PIAA changes how it counts students, likely increasing public school enrollment numbers

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Wednesday, September 13, 2023 | 8:54 PM


Public schools will see their enrollments increase in the next few months, at least according to PIAA statistics.

The PIAA is changing the formula used to count students, which might cause some sports teams to unexpectedly move into a different classification for the 2024-25 school year.

Currently, school districts count only 10% of students attending class in an alternate setting, such as a vo-tech, charter school, cyber charter or homeschool, but they’ll need to count 100% of those students moving forward. The change affects only public school enrollments, since private schools don’t have charter or vo-tech students.

The 10% rule was in place since 2016.

A high school with 200 charter or vo-tech students previously counted only 20 toward its PIAA enrollment. In the future, the school’s enrollment would include all 200. Those students are typically eligible to play sports at their home district, assuming the alternate school doesn’t offer athletics.

“Where we think you’ll see the changes is in the smaller areas, the smaller public schools,” PIAA associate executive director Melissa Mertz said. “If you think about it, they were the ones who were probably benefiting the most from that 10%. They have a lot of kids go into those vo-techs and so forth. I don’t think you’ll see as big of an impact on the big schools.”

The PIAA collects enrollment numbers every two years before sorting the teams into classifications. It counts boys and girls in grades 9, 10 and 11. School administrators will begin submitting updated numbers Oct. 1 for the next realignment, impacting the 2024-25 and 2025-26 sports seasons.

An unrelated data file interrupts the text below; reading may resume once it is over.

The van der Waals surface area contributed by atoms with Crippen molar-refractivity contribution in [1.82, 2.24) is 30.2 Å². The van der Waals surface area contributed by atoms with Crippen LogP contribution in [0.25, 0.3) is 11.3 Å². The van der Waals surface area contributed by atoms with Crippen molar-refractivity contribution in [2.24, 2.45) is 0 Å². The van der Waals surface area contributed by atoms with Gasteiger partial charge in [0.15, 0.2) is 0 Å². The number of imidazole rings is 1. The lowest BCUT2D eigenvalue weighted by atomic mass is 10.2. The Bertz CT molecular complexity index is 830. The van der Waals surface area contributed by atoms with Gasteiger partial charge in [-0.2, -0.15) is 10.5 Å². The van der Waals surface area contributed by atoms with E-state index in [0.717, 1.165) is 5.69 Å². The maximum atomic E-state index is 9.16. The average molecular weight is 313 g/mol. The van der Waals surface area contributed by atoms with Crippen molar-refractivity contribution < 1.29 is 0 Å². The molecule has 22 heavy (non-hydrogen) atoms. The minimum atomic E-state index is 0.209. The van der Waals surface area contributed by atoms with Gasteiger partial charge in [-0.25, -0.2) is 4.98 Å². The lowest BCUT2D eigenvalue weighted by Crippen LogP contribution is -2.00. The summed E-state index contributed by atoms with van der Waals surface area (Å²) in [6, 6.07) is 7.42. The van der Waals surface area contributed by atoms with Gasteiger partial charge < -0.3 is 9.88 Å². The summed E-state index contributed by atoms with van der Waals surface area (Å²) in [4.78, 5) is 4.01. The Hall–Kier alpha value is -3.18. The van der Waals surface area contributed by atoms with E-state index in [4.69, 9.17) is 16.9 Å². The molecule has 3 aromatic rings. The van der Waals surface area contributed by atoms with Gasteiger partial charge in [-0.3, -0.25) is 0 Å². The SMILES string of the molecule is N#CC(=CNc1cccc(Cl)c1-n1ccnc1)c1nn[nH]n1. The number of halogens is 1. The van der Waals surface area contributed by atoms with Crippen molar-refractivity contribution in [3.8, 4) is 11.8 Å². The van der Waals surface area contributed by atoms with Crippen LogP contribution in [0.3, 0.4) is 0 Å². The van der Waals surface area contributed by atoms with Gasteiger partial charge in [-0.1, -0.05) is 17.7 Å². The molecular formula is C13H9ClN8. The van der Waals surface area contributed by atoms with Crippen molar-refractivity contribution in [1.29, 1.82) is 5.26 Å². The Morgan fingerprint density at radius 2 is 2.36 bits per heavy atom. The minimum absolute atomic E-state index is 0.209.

Issues arose two years ago when the PIAA realized some schools were incorrectly reporting their vo-tech numbers. At that time, the PIAA told schools to recount their enrollment numbers and amend the data.

Eliminating the 10% rule simplifies the reporting process.

“It’s just going to be straight numbers, so one for one,” Mertz said. “We feel that will make it cleaner, and it also helps us if we need to compare numbers with what’s being submitted to the department of education.”

Mertz said the PIAA is adapting to a shifting educational landscape. The options available to families nowadays aren’t as simple as they were years ago, and the PIAA started hearing questions from school administrators.

“The education platform has changed greatly,” Mertz said. “It was already changing before covid, but since covid, it has just blown up into so many different vehicles. Sometimes there’s a vo-tech that the public school builds. Sometimes it’s a vo-tech that 10 public schools send kids to. … Schools have started their own cyber schooling instead of sending (students) to the local cyber charter.

“I think that’s where the confusion came in,” she said. “They had kids going all over the place and weren’t really sure.”

Chris Harlan is a TribLive reporter covering sports. He joined the Trib in 2009 after seven years as a reporter at the Beaver County Times. He can be reached at charlan@triblive.com.

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